Monday, May 29, 2006
Let's make this clear: the notion of programming language has acquired a very new meaning in the last 10-15 years and now means much more than merely a language (which is more or less set of rules how to formally lay down the algorithm, like a human language is a way to semi-formally express one's thoughts). Rather, programming language must also have certain standard libraries, or standard bindings for number of important things such that:
- Regular expressions;
Moreover, a language is to include some minimal native datatypes, such that arrays, lists, associative lists, etc.
In this sense, neither plain C or C++ are languages till we attach to them required libraries; one such library is GNU libc, which includes most, if not all, of items listed above.
Still, C+GNU libc is not a language since it does not possess all required datatypes which are either native or standard. That means that virtually any not-completely-trivial programming job in C must begin with writing some "utility" functions (such as expandable arrays) or at least adopting some 3rd-party external library. Good explanation of this problem with C (suggesting C++ as a better choice) could be seen here.
In this respect, C++ does possess a uniques feature that C does not: STL. (C++)+GNU libc+STL can be qualified as full-featured language and as such compared with Python, OCaml, Java, .NET, Haskell and other popular systems.
One immediate trouble that must be mentioned is the lack of central Internet resource documenting this (complete) language. Here is a list of most important resources available:
- C++ language structure: The C++ resources network; good explanation of basic language constructs with source code examples. Look, for instance, at their page explaining templates;
- GNU libc has official documentation .While it isn't bad, it's not perfect either. Many pieces of GNU libc can be better documented somewhere else; see for example very detailed UNIX sockets in C FAQ; there is also a good UNIX reference here.
- STL is the most difficult thing to find a good documentation for. C/C++ Reference is good but very very brief; there is also somewhat outdated but still very much useful SGI STL documentation; See also A Tour of the Standard Library from Bjarne Stroustrup.
- There is also GNU libstd++ documentation which is not really a documentation but a collection of pretty much random remarks that deal with some specifics of GNU implementation of ISO C++ standard as well as with other issues of interest;
- The official C++ page of the language creator and standardizer Bjarne Stroustrup must be mentioned here;
- Very classical C++ FAQ is very much up-to-date and has a bit of everything.
Well, I am not impressed.
Very brief list of main problems I see is:
- There is no simple and safe way to call C functions. Most libraries that C++ programmer is using are C libraries, and while calling C functions isn't difficult it often presents challenges copying between std::string and char* "strings", dealing with const, etc.;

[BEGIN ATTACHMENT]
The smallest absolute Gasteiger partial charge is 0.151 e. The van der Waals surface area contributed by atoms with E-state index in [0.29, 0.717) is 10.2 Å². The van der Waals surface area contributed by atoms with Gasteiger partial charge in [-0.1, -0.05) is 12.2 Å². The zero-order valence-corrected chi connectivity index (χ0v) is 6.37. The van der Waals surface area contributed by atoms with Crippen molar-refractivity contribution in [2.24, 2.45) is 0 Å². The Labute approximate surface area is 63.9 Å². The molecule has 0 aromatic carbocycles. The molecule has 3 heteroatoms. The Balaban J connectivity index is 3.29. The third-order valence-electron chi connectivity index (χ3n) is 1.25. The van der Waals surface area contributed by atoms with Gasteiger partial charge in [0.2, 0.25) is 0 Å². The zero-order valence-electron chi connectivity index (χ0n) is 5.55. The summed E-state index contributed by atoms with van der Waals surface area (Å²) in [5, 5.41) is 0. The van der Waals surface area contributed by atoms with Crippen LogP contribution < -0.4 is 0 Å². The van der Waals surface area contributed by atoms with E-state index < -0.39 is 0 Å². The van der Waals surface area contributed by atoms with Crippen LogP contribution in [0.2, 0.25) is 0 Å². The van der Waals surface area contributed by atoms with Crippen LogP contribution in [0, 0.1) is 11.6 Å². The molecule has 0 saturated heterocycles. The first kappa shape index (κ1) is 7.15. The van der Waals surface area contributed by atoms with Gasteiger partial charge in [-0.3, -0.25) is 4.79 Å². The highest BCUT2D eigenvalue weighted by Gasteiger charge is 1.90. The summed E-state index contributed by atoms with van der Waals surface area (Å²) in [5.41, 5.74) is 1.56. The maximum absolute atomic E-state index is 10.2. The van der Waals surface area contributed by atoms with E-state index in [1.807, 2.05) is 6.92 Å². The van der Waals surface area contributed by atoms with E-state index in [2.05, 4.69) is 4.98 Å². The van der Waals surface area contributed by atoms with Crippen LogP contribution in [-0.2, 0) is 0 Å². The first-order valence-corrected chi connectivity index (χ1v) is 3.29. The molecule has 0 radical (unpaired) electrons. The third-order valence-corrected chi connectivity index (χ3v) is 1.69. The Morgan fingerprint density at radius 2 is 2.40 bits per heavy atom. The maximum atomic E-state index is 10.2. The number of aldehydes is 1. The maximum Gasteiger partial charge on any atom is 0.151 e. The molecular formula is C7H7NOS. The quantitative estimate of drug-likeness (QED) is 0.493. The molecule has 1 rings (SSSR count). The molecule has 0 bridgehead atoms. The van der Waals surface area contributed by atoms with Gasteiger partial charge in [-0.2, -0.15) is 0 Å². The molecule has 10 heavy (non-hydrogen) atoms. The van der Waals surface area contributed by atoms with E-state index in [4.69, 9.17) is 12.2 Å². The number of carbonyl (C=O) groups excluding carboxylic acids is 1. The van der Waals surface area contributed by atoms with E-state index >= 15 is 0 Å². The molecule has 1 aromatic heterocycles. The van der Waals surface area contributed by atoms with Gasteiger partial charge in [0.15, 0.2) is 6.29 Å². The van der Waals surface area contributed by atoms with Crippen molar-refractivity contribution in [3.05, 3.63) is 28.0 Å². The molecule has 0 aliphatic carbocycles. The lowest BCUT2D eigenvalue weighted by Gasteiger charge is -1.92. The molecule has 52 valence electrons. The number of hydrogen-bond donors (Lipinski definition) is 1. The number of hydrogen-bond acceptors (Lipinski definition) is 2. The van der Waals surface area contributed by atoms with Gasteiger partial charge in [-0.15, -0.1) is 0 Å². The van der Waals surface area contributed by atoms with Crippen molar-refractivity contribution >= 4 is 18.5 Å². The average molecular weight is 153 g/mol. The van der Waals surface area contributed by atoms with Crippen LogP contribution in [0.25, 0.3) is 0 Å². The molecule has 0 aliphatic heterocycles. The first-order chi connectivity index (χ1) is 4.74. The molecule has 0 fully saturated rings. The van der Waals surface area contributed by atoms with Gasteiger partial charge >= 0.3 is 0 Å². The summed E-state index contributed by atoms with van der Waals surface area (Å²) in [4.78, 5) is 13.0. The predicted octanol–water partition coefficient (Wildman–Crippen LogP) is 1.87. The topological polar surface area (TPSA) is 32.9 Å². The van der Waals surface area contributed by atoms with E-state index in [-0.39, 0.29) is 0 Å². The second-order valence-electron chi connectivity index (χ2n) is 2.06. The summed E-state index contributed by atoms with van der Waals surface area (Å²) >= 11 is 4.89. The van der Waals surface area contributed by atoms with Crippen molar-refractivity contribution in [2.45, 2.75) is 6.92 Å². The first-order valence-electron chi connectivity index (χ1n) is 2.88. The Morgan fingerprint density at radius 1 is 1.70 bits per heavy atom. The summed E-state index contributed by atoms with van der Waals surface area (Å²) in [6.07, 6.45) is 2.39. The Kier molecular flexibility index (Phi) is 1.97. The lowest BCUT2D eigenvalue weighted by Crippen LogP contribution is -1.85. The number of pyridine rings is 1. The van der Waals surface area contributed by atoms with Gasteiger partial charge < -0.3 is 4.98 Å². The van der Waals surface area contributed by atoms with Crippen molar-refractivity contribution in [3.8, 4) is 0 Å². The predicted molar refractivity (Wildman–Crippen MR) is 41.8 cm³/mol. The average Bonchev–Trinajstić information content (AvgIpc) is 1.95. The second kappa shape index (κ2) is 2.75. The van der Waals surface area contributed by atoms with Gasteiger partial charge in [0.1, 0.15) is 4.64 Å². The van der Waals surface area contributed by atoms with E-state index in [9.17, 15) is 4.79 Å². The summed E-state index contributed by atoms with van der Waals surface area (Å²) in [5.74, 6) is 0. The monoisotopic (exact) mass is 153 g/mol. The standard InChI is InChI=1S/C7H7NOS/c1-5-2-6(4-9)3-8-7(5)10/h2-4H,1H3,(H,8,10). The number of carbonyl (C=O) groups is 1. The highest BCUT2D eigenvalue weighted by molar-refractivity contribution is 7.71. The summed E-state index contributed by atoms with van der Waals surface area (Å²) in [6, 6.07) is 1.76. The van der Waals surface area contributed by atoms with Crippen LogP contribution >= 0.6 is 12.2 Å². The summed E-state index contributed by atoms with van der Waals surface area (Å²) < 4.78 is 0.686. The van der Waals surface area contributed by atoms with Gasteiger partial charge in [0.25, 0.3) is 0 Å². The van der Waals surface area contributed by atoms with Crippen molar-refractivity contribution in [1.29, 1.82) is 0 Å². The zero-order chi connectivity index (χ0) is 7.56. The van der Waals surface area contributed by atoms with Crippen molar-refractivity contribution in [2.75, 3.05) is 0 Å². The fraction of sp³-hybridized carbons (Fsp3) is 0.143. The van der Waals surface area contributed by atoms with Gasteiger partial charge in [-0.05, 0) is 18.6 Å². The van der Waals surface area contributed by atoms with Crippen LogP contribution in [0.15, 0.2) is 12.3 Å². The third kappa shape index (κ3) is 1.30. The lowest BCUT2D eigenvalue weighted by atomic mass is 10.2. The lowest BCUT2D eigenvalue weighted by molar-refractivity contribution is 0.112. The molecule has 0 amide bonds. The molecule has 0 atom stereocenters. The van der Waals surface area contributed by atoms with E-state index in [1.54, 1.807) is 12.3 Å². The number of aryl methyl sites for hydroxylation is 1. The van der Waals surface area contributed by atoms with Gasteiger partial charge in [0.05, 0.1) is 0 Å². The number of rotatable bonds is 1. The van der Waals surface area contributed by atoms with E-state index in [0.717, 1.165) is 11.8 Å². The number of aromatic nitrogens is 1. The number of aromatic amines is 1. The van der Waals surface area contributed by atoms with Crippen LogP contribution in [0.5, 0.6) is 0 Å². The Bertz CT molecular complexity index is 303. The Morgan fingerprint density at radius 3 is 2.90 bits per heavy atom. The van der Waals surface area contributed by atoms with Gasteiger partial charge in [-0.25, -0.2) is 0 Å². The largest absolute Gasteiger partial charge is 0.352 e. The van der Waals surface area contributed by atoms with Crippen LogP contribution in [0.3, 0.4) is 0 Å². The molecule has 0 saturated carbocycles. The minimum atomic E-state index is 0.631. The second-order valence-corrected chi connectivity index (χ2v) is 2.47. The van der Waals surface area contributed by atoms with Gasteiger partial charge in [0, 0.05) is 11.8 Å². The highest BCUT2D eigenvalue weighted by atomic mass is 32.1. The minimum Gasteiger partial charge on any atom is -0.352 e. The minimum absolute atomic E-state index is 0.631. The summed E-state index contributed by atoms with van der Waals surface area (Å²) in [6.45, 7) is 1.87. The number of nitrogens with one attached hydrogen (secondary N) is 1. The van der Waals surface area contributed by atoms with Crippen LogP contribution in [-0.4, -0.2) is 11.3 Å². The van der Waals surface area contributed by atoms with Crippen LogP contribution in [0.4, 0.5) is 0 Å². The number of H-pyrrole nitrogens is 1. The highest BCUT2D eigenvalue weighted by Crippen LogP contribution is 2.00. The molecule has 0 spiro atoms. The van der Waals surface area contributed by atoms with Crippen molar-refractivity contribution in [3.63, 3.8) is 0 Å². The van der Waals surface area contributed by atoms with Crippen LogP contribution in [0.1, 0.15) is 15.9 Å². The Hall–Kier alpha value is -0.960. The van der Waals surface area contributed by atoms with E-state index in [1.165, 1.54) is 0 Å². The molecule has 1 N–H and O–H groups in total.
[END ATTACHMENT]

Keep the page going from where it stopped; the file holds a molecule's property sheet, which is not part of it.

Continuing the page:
- Code tends to be tedious and hard to read. Things like that: std::vector<std::string>::iterator ii=my_arr.begin() do not cause me any pleasure to read or to write;
- Lack of Java-style interfaces is killing me. Hasn't polymorphism always been considered part of OO programming paradigm?
- At least with GNU g++ error messages are often meaningless and extremely long with plenty of reference to internal include files that I have no interest in;
- In principle, wring in C++ you might not worry about memory allocations (unless you are explicitly calling new, which is rarely needed in small programs, why would you call delete?) but this might create a false sense of security; unlike all other relatively high-level language, you are writing programs without a protection of a garbage collector, and I am reasonably sure many programs are in fact leaking memory;
- STL is often a poor replacement of complex data types from other languages. E.g., functors do in principle exist but are rarely usable; number of functions is very limited. Try, for example, to print a map sorted by value (trivial in Perl or Python) and see how much code you'll have to write to execute this quite trivial and not at all uncommon task. Or, how do you like testing whether map a has key key with this code: a.find(key)==a.end() ?
- I may be stupid, but I fail to see how iostream-style formatted output is better that printf. How is this std::cout << std::hex << std::setw(8) << std::setfill('0') << ii << std::endl; easier than this: printf ( "%08X\n", ii ); (Well, actually C++ FAQ mentioned above has a direct response to that)
UPD. Found more C++ documentation, including the ISO standard as 776-page PDF file, here.